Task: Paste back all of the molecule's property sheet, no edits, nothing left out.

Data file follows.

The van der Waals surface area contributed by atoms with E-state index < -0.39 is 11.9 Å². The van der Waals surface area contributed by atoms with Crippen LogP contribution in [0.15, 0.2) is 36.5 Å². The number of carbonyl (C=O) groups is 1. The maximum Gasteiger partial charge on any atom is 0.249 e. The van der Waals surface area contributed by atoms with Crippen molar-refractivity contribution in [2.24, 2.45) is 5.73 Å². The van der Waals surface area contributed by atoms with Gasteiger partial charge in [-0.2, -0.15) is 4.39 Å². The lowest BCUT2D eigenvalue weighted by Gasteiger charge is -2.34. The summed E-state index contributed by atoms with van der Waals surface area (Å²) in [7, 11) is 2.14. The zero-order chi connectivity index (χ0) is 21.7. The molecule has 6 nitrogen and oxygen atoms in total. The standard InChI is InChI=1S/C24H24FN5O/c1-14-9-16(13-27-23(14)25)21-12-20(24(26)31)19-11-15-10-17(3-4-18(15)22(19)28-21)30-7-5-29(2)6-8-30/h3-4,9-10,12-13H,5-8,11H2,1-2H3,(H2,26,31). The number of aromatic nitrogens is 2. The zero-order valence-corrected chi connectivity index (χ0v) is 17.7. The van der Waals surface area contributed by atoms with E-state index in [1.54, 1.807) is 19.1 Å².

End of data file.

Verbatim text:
The van der Waals surface area contributed by atoms with E-state index < -0.39 is 11.9 Å². The van der Waals surface area contributed by atoms with Crippen LogP contribution in [0.15, 0.2) is 36.5 Å². The number of carbonyl (C=O) groups is 1. The maximum Gasteiger partial charge on any atom is 0.249 e. The van der Waals surface area contributed by atoms with Crippen molar-refractivity contribution in [2.24, 2.45) is 5.73 Å². The van der Waals surface area contributed by atoms with Gasteiger partial charge in [-0.2, -0.15) is 4.39 Å². The lowest BCUT2D eigenvalue weighted by Gasteiger charge is -2.34. The summed E-state index contributed by atoms with van der Waals surface area (Å²) in [7, 11) is 2.14. The zero-order chi connectivity index (χ0) is 21.7. The molecule has 6 nitrogen and oxygen atoms in total. The standard InChI is InChI=1S/C24H24FN5O/c1-14-9-16(13-27-23(14)25)21-12-20(24(26)31)19-11-15-10-17(3-4-18(15)22(19)28-21)30-7-5-29(2)6-8-30/h3-4,9-10,12-13H,5-8,11H2,1-2H3,(H2,26,31). The number of aromatic nitrogens is 2. The zero-order valence-corrected chi connectivity index (χ0v) is 17.7. The van der Waals surface area contributed by atoms with E-state index in [1.54, 1.807) is 19.1 Å².